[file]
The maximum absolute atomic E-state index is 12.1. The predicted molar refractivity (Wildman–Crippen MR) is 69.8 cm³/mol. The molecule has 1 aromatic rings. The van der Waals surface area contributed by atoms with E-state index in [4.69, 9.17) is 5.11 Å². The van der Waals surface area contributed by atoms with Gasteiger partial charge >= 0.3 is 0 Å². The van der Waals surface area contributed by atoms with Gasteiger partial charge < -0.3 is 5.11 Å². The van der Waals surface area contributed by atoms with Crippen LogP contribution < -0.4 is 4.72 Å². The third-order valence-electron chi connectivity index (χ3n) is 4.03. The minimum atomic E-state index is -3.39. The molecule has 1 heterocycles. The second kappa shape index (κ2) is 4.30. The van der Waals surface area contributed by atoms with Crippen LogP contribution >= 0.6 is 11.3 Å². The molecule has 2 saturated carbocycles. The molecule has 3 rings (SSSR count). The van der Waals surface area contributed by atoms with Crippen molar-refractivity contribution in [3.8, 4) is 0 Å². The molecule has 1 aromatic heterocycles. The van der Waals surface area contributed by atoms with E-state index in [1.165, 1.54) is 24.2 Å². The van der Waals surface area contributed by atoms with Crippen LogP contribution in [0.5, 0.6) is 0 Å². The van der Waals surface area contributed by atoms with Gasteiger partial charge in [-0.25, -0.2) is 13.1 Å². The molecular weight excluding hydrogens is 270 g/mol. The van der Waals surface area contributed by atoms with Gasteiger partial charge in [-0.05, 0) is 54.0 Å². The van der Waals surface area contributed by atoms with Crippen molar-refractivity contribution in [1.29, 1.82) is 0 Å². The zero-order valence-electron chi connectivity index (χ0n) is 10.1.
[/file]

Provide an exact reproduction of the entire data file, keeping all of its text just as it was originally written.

The maximum absolute atomic E-state index is 12.1. The predicted molar refractivity (Wildman–Crippen MR) is 69.8 cm³/mol. The molecule has 1 aromatic rings. The van der Waals surface area contributed by atoms with E-state index in [4.69, 9.17) is 5.11 Å². The van der Waals surface area contributed by atoms with Gasteiger partial charge >= 0.3 is 0 Å². The van der Waals surface area contributed by atoms with Gasteiger partial charge < -0.3 is 5.11 Å². The van der Waals surface area contributed by atoms with Crippen LogP contribution < -0.4 is 4.72 Å². The third-order valence-electron chi connectivity index (χ3n) is 4.03. The minimum atomic E-state index is -3.39. The molecule has 1 heterocycles. The second kappa shape index (κ2) is 4.30. The van der Waals surface area contributed by atoms with Crippen LogP contribution >= 0.6 is 11.3 Å². The molecule has 2 saturated carbocycles. The molecule has 3 rings (SSSR count). The van der Waals surface area contributed by atoms with Crippen molar-refractivity contribution in [3.8, 4) is 0 Å². The molecule has 1 aromatic heterocycles. The van der Waals surface area contributed by atoms with E-state index in [1.165, 1.54) is 24.2 Å². The van der Waals surface area contributed by atoms with Crippen LogP contribution in [0.5, 0.6) is 0 Å². The van der Waals surface area contributed by atoms with Gasteiger partial charge in [-0.25, -0.2) is 13.1 Å². The molecular weight excluding hydrogens is 270 g/mol. The van der Waals surface area contributed by atoms with Gasteiger partial charge in [-0.05, 0) is 54.0 Å². The van der Waals surface area contributed by atoms with Crippen molar-refractivity contribution in [1.29, 1.82) is 0 Å². The zero-order valence-electron chi connectivity index (χ0n) is 10.1.